1. Ignoring the RRSP aspect for a moment, I still don't really see a distinction, as just about any asset can be liquidated fairly quickly. Even if you are actively house hunting, you should only need the deposity liquid.

2. As for the RRSP, you probably know that you can use $20K of RRSP (without withdrawing) per spouse towards downpayment, as long as you qualify FTB. After two years are up, you are required to repay 1/15th a year into your RRSP. I guess 20K isn't much these days, but it will allow you to access all the RRSP's you could conceivably contribute over the next year or two while the market does its thing.

Other than the RRSP thing, the investment itself doesn't care if it gets used for retirement or downpayment.

casual observer said...

Freako:

I think I understand what you're saying, but I'm not sure we're talking about the same thing. What I'm talking about is putting all my cash into a home versus an RRSP.

Home's are not as liquid as other investments. At retirement, I would prefer not to have to sell it or borrow against it in order to fund my retirement.

Also, I don't want to "borrow" a DP from the RRSP once the money is in there as this would have a negative impact on the compound growth of the account.

With this in mind, I guess that is why I'm thinking a little longer about whether I want to put the money into the RRSP in the first place.

patriotz said...

BC leads in disposable income...

None of this makes real sense


Sure it does. You're forgetting that anyone who bought before this idiocy started a few years ago is in good shape because mortgage rates have come down. So are renters because real rents have been declining. The only people who are getting squeezed are first time buyers at the current ridiculous prices. And that money is going into someone else's pockets, right?

Also don't forget that a lot of the RE puchasers are out of province (or so they say, in the southern interior, Island, etc) and this boosts BC incomes although it lessens affordability for local buyers.

beta said...

casual observer: better to focus on building the biggest down payment possible, or to continue saving for retirement while building the down payment more slowly.

I'm in the same position, and I'm also considering this issue.

I think Freako's point is that you can either pay more money now (max DP) and save more later, or pay less now (max RRSP)and save less later. So, in that sense, it's a bit of a toss up which is better.

However, if you crunch the numbers, the difference could be significant. I haven't had the time, but I'm going to set up a spreadsheet soon with a bunch of different scenarios (estimated amounts, rates, tax benefits, etc) and see which of the two is more likely to give me the biggest savings by retirement.

My wife and I have more than $40k into RRSPs. We may or may not take $40k out as FTBs (both owned before but years ago), but it's there as an option. We should decide before next year if we want to add more into RRSPs, or put all $$ into savings for a bigger downpayment.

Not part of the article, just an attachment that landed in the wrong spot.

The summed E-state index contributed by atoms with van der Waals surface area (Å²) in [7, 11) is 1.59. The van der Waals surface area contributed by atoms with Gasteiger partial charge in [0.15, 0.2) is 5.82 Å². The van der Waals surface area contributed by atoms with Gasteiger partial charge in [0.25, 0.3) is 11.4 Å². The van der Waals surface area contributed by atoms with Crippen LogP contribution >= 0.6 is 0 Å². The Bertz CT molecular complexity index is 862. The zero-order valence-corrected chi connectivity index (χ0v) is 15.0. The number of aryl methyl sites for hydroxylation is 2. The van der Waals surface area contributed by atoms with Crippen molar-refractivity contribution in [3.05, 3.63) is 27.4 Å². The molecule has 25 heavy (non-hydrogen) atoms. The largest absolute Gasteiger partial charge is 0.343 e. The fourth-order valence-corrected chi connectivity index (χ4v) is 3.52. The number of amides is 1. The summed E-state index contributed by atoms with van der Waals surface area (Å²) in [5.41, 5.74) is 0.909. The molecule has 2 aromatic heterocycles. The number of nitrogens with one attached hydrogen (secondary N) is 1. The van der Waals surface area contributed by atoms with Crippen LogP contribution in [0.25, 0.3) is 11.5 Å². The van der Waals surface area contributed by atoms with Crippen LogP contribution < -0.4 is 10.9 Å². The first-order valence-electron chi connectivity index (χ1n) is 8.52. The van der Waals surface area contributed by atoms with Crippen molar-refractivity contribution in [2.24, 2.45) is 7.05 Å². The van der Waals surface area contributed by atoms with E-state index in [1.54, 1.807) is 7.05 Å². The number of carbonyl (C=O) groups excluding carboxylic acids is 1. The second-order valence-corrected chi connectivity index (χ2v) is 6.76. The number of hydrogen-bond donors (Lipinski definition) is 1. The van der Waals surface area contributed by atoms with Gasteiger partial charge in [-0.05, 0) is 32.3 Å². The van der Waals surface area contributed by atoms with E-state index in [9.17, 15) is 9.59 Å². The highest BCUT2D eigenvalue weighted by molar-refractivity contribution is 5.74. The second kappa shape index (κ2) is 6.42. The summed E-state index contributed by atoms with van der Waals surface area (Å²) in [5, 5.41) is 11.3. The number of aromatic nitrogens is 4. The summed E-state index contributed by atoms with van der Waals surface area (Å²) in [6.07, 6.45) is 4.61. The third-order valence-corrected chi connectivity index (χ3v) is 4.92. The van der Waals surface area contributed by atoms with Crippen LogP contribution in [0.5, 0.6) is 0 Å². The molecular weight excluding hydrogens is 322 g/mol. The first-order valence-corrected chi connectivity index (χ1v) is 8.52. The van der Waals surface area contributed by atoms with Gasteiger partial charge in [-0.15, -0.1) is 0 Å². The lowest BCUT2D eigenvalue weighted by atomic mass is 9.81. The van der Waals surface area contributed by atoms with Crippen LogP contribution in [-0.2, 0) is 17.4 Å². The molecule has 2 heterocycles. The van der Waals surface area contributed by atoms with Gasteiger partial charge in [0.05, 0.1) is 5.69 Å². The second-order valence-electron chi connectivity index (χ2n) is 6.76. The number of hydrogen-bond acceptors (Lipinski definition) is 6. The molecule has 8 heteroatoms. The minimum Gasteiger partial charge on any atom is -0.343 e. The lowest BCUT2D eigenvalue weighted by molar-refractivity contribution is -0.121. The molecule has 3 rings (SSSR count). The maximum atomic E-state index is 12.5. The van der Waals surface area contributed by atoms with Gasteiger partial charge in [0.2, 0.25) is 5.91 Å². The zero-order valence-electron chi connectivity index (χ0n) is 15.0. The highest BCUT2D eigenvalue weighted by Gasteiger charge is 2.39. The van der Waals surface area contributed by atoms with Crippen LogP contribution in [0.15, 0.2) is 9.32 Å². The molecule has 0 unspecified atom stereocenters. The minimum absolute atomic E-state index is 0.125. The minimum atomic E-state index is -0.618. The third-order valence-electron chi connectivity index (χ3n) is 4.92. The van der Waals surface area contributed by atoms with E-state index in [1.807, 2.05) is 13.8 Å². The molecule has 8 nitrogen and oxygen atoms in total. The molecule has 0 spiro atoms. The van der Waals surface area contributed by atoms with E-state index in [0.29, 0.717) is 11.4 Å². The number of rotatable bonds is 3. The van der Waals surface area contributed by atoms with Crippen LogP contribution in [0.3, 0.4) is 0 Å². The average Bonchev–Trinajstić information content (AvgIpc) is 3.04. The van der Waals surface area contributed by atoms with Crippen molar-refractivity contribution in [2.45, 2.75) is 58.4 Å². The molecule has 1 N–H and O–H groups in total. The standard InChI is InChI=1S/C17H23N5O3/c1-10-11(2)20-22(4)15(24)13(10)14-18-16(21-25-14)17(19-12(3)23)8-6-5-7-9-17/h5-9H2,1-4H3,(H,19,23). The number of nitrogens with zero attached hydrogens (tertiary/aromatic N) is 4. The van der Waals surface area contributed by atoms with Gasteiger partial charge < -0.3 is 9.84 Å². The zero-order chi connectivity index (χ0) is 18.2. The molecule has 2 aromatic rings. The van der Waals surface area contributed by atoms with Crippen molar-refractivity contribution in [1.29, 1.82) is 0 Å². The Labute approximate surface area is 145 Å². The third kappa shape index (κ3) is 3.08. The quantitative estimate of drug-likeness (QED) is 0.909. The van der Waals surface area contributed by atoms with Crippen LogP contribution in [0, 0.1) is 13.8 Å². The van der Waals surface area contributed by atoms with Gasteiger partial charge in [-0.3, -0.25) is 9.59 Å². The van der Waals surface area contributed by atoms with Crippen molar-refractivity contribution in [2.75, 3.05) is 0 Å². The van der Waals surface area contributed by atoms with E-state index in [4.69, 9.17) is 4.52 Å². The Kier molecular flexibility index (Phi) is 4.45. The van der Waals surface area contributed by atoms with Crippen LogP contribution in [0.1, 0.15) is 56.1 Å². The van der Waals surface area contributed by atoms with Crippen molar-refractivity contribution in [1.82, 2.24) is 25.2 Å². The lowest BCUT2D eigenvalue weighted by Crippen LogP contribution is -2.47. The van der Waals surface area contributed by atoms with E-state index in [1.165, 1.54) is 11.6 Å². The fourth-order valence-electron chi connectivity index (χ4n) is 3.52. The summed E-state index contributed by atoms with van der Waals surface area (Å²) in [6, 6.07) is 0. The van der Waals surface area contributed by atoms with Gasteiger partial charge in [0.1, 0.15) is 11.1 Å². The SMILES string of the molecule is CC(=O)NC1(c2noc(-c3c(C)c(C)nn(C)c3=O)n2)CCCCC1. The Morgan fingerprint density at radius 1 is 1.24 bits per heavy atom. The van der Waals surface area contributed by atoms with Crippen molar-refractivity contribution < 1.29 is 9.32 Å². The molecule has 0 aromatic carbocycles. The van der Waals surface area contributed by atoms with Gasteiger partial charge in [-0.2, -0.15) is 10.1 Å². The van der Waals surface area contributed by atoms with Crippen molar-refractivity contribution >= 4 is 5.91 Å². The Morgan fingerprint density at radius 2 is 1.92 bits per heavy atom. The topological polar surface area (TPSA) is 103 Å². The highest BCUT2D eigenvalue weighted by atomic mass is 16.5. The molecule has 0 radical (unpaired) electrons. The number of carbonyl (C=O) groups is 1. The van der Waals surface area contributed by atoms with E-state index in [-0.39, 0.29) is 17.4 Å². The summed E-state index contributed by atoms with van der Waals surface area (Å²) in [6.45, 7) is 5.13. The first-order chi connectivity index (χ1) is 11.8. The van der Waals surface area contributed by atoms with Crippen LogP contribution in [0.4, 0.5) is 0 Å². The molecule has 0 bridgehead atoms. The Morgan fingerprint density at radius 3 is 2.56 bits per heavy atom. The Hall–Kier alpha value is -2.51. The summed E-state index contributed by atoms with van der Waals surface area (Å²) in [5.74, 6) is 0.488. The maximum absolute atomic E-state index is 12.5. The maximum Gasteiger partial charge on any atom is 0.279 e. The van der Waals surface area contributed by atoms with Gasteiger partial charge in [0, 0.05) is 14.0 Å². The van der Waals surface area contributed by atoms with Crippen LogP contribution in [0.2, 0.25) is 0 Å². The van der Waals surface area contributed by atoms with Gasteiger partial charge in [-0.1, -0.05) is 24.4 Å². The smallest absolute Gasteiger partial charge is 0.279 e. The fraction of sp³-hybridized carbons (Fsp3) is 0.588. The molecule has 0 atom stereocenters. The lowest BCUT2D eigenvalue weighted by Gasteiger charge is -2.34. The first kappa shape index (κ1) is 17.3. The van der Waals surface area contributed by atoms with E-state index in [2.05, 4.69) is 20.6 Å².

A simple way to consider it might be to decide how much you're willing to pay and when you're likely to buy at the earliest, then make sure you have 25% saved by that date (plus a contingency fund) and put everything else in RRSPs.

I suspect that when I do crunch the numbers, the best course will probably not be all of one and none of the other, but somewhere in between. When it comes to the far future, it's better to hedge your bets.

freako said...

"but I'm not sure we're talking about the same thing. What I'm talking about is putting all my cash into a home versus an RRSP.
"


"I think Freako's point is that you can either pay more money now (max DP) and save more later, or pay less now (max RRSP)and save less later. "

Actually, I was just pointing out that BEFORE a purchase is made, savings is savings. Other than the RRSP issue.

"Also, I don't want to "borrow" a DP from the RRSP once the money is in there as this would have a negative impact on the compound growth of the account. "

Yes, but so would not putting in there in the first place. Assuming that you save less than 20K over the next few years, the situations should be identical.

"With this in mind, I guess that is why I'm thinking a little longer about whether I want to put the money into the RRSP in the first place. "

Now that is a true dilemma, because it is mostly irreversible. As mentioned, you could "borrow" from it. Second, if your income doesn't change much, should you really withdraw from it, you do lose the contribution amount, but the world won't end. With the lower capital gains taxes, the incentives to use RRSP overall diminishes. It also depends on your tax rate, and retirement plans (or hiatus plans or what have you).

-\/- said...

Check out Chipman's. Interesting post on the incredibly tight rental market. I also think it is becoming almost impossible to find properties to rent, especially on the West Side.

Any idea what this might mean in general? How does it relate to the buying market?

the pope said...

..and it just got even less affordable. Just look at those numbers go:
http://vancouvercondo.info

I understand the reasonable thought is that the crash is imminent. I'm sure it will happen, but I wouldnt bet on any time frame - we're so far detached from reality that you can't base predictions on a realistic point of view.